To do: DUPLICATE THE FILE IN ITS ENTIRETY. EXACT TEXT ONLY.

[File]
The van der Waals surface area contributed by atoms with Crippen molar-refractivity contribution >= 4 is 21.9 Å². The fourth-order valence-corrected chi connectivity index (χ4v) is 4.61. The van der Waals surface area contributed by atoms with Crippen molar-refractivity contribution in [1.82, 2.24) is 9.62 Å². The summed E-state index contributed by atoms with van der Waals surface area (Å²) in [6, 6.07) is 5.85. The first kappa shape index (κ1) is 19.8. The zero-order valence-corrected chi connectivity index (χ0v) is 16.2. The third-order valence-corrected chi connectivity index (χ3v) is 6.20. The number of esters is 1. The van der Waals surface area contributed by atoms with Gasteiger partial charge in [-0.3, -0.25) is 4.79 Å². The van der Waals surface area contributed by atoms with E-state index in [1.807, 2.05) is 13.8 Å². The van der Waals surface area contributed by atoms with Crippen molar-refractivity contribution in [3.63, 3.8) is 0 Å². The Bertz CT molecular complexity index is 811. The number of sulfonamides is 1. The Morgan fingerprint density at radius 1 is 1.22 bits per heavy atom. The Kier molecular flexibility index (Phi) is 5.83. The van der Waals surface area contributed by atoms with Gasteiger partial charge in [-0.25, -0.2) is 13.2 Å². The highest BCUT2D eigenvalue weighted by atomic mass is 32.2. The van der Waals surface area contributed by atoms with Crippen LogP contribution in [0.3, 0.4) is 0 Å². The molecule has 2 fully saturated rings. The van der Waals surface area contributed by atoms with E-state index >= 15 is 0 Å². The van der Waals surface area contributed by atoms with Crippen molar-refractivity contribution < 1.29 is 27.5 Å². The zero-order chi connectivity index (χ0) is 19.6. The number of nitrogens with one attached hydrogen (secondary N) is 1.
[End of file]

The van der Waals surface area contributed by atoms with Crippen molar-refractivity contribution >= 4 is 21.9 Å². The fourth-order valence-corrected chi connectivity index (χ4v) is 4.61. The van der Waals surface area contributed by atoms with Crippen molar-refractivity contribution in [1.82, 2.24) is 9.62 Å². The summed E-state index contributed by atoms with van der Waals surface area (Å²) in [6, 6.07) is 5.85. The first kappa shape index (κ1) is 19.8. The zero-order valence-corrected chi connectivity index (χ0v) is 16.2. The third-order valence-corrected chi connectivity index (χ3v) is 6.20. The number of esters is 1. The van der Waals surface area contributed by atoms with Gasteiger partial charge in [-0.3, -0.25) is 4.79 Å². The van der Waals surface area contributed by atoms with E-state index in [1.807, 2.05) is 13.8 Å². The van der Waals surface area contributed by atoms with Crippen molar-refractivity contribution in [3.63, 3.8) is 0 Å². The Bertz CT molecular complexity index is 811. The number of sulfonamides is 1. The Morgan fingerprint density at radius 1 is 1.22 bits per heavy atom. The Kier molecular flexibility index (Phi) is 5.83. The van der Waals surface area contributed by atoms with Gasteiger partial charge in [-0.25, -0.2) is 13.2 Å². The highest BCUT2D eigenvalue weighted by atomic mass is 32.2. The van der Waals surface area contributed by atoms with Crippen LogP contribution in [0.3, 0.4) is 0 Å². The molecule has 2 fully saturated rings. The van der Waals surface area contributed by atoms with E-state index >= 15 is 0 Å². The van der Waals surface area contributed by atoms with Crippen molar-refractivity contribution < 1.29 is 27.5 Å². The zero-order chi connectivity index (χ0) is 19.6. The number of nitrogens with one attached hydrogen (secondary N) is 1.